We have set forth the indictment in full. The claim for the State is that it charges a violation of Section 13164. This section is as follows:
"13164. Malicious Threats to Extort. If any person, either verbally or by any written or printed communication, maliciously threaten to accuse another of a crime or offense, or to do any injury to the person or property of another, with intent to extort any money or pecuniary advantage whatever, or to compel the person so threatened to do any act against his will, he shall be imprisoned in the penitentiary not more than five years or be fined not exceeding one thousand dollars, or be imprisoned in the county jail not exceeding one year, or both such fine and imprisonment."
For convenience of discussion, we have italicized certain portions of the indictment and of the statute. Attached to the indictment were minutes of testimony taken before the grand jury, and these are relied upon by the State as having a curative effect upon the deficiencies, if such, of the indictment. These minutes disclose that the defendant was a general manager of a chain store at Fort Dodge. They disclose that he caused to be mailed to some of his delinquent patrons, including one Lyle Stump, the following letter:
"People's Store "611 Central Avenue "Fort Dodge, Iowa
"As per our conversation of a few days ago, I have definite word from our New York office to proceed against Mr. Lyle Stump to the full extent of the law . I want no trial to come up until after January 15th. Just keep them until that time and if any one wants bonds, make them as high as possible. So that we will not have any comebacks I am sending this party a true copy of this letter and I am giving them five days in which to either pay or make an attempt to do so. If I don't call you by the middle of the week, proceed. Rest assured that I won't accept any settlements after we go to trial and you will have another conviction to your credit. This is the written authority that you asked for.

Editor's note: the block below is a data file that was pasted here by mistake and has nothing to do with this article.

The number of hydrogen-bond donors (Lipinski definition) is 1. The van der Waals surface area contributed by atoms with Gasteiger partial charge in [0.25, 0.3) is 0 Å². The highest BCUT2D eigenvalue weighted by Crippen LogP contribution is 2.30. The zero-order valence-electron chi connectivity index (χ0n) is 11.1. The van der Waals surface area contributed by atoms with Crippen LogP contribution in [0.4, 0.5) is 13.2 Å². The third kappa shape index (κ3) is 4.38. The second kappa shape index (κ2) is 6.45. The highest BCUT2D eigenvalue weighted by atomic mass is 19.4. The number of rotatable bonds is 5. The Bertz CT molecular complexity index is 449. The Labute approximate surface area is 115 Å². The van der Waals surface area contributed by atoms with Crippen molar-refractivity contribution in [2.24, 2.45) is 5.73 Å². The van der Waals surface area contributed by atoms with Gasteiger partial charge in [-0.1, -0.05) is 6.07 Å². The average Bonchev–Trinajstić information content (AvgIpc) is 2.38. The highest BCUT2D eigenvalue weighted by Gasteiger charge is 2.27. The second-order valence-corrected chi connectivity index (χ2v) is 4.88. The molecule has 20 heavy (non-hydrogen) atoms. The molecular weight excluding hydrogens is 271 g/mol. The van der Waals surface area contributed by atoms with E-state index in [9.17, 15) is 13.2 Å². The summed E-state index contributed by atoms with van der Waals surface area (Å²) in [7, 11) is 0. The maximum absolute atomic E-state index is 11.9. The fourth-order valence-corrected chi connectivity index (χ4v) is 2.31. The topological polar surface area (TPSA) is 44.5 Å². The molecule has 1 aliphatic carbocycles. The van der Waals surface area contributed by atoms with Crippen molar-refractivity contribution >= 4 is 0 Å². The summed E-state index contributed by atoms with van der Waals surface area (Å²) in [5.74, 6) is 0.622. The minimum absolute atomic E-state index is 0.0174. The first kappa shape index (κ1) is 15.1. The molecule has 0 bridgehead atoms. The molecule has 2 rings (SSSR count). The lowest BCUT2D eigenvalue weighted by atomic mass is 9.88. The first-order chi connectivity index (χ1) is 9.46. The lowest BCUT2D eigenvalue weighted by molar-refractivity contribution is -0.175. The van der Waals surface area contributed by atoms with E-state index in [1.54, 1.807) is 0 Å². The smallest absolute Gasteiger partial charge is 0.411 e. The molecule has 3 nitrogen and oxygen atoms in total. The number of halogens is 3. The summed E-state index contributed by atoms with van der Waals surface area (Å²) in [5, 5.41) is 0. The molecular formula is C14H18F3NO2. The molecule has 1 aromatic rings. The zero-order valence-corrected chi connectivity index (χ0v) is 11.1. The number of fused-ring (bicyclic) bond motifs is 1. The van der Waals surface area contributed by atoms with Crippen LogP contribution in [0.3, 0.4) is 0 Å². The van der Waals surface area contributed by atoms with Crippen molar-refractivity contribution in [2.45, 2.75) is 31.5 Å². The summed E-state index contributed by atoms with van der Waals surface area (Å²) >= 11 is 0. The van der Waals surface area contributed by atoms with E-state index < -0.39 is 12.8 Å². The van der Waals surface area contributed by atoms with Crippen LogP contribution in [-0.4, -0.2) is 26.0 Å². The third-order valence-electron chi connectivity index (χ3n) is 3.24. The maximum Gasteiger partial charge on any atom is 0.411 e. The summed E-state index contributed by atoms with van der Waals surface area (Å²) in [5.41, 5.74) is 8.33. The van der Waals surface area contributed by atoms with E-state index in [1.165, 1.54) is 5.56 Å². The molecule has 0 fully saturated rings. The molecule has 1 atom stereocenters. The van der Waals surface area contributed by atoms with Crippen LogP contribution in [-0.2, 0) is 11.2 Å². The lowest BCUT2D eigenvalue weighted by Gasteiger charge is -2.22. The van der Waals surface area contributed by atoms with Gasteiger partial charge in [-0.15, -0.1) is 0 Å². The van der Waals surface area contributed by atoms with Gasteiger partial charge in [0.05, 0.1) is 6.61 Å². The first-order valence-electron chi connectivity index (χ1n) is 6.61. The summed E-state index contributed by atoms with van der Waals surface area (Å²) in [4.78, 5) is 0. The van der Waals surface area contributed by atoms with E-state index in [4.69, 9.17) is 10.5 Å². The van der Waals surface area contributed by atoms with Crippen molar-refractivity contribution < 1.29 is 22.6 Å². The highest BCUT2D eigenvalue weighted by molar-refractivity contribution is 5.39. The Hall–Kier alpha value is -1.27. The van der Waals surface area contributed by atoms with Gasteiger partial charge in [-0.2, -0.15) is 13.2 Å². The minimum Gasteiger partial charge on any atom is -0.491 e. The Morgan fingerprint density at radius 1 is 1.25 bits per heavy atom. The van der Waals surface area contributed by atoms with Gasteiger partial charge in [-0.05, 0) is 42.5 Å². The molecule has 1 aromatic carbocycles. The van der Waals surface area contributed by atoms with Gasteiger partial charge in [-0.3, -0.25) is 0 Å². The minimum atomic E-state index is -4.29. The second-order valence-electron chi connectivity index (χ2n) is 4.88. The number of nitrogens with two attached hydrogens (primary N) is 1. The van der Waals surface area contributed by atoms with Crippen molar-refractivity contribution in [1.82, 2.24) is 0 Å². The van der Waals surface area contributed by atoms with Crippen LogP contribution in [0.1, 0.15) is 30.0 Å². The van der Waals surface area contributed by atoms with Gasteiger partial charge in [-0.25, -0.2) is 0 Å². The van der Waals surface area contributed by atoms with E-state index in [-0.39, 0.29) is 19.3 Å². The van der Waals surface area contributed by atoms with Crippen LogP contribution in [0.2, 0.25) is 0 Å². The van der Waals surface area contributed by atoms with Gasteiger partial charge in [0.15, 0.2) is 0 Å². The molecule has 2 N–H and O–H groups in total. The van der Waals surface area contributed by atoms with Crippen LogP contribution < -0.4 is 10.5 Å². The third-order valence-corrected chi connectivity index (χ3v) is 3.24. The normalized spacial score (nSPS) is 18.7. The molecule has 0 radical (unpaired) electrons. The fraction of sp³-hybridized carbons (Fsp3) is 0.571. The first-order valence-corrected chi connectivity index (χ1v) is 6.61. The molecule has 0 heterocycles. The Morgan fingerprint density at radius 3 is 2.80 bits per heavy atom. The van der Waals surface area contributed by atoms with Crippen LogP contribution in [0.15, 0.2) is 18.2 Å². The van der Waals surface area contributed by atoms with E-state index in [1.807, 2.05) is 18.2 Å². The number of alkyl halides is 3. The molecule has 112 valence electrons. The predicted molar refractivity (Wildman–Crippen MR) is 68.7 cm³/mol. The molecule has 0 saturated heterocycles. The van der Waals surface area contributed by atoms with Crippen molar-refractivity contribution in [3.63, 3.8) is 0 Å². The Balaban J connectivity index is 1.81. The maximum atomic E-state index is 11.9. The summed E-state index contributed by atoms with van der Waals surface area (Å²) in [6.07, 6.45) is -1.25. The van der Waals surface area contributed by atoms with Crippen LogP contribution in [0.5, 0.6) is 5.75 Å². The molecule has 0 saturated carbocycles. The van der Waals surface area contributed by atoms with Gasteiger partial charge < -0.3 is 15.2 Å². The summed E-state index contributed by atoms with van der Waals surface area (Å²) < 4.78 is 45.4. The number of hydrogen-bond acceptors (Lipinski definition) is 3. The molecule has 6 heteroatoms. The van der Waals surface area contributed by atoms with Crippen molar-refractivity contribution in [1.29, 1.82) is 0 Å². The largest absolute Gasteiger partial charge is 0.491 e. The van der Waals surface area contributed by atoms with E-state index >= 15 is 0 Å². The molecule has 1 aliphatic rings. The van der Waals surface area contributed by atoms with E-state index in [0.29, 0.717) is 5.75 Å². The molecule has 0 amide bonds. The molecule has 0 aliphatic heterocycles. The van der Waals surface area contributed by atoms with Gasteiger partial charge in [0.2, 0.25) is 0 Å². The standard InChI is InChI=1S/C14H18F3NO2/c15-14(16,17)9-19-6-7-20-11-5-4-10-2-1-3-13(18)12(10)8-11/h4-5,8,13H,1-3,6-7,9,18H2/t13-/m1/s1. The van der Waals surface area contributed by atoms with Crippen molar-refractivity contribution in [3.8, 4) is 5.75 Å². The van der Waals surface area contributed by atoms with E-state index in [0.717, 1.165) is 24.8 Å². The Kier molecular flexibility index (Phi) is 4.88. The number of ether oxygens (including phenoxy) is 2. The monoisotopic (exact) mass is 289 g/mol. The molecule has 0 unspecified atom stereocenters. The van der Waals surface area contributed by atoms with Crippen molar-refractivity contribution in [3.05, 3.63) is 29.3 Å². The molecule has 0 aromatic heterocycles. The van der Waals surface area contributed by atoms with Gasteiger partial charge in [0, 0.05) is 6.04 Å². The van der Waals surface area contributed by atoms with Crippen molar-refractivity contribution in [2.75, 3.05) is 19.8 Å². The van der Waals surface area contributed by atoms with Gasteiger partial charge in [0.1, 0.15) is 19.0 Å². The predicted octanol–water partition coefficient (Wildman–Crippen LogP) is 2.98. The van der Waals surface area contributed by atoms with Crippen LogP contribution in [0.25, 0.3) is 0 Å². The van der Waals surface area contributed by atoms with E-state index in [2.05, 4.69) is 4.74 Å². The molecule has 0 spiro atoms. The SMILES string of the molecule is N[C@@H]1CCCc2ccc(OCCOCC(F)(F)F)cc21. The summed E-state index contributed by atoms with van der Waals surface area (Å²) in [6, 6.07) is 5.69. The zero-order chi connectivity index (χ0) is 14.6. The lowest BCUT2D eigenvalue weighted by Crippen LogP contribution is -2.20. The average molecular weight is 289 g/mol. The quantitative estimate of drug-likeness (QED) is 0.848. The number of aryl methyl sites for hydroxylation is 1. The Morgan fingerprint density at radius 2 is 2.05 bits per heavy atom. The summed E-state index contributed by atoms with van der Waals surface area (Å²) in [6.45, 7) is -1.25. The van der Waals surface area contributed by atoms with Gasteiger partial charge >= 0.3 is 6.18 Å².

"Yours very truly, "(s) Joe Goldenberg."
A similar letter was sent to five patrons other than Stump. The claim of the State is that the present prosecution is predicated upon the letter sent to Stump. It will be readily observed that the foregoing letter was intended to be ingenious as a composition, and intended perhaps to convey to the mind and imagination of the recipient more than was stated therein. Whether it was sufficient in form to constitute a violation of Section 13164, we shall have no occasion to consider.
When we turn to the indictment, it will be noted that the crime charged, is stated therein as "a malicious threat to extort." This is followed by the charge that the defendant "did maliciously threaten another, with intent to extort money." The first defect urged upon our attention is that the indictment charged the defendant with maliciously threatening another. It does not charge him with threatening Stump, nor with threatening any other named person. Under these terms of the indictment, if held sufficient, the defendant could have been prosecuted for any one of six separate offenses. The response of the State is that the indictment conforms at this point to the terms of the statute itself. It justifies its use of the word "another" and its omission of the name of Stump, on the ground that the word "another" is taken from the statute; whereas the name of Stump does not appear in the statute. It claims that Chapter 266, Acts of the Forty-third General Assembly, permits the indictment to define the offense in the terms of the violated statute.